Context: Recent data have demonstrated that traumatic brain injury (TBI)-mediated hypopituitarism could be more frequent than previously known. However, most previous data were obtained from retrospective studies.
Objectives: The aim of this study was to determine 1) the prevalence of anterior pituitary hormone deficiencies in the acute phase of TBI and after 12 months, 2) whether severity of trauma correlated with basal hormone levels, and 3) whether initial hormone deficiencies predicted medium-term hormonal status.
Design and patients: Fifty-two TBI patients (43 men and nine women) were included in the prospective study. Pituitary function was evaluated within 24 h of admission and after 1 yr.
Results: Some 5.8% of the patients had TSH deficiency, 41.6% had gonadotropin deficiency, 9.8% had ACTH deficiency, and 20.4% had GH deficiency (GHD). Twelve months after TBI, 5.8% had TSH deficiency, 7.7% had gonadotropin deficiency, 19.2% had ACTH deficiency, and 37.7% had GHD. Twenty-six patients (50.9%) had at least one anterior pituitary hormone deficiency, 21 patients (41.2%) had isolated hormone deficiencies, and five patients (9.7%) had combined hormone deficiencies. Overall, the pituitary hormone deficiencies recovered in 30 (57.7%) patients after 1 yr, and new pituitary hormone deficiencies were present in 27 (51.9%) patients after 1 yr.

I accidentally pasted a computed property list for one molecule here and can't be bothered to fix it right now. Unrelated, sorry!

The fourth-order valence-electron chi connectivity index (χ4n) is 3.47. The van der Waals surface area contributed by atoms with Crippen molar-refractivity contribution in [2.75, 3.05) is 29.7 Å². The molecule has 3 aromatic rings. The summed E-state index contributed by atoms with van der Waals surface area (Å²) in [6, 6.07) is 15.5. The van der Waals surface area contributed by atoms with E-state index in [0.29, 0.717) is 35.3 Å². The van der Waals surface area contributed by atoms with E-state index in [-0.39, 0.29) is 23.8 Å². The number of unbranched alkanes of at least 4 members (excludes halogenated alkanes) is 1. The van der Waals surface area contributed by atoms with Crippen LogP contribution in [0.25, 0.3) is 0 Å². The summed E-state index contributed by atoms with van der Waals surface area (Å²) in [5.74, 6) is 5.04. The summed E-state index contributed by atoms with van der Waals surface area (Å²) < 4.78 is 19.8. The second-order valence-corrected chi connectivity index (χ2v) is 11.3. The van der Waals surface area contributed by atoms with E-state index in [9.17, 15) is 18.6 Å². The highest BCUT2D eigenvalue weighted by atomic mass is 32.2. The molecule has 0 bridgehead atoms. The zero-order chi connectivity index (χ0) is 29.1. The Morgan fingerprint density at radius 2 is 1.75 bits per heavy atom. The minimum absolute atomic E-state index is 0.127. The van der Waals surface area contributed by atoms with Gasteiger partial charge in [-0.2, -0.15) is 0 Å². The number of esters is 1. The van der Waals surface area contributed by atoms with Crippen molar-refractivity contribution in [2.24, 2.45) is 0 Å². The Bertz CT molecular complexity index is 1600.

Conclusions: GHD is the most common pituitary deficit 12 months after TBI, and 50.9% of the patients had at least one anterior pituitary hormone deficiency. Pituitary function may improve or worsen in a considerable number of patients over 12 months.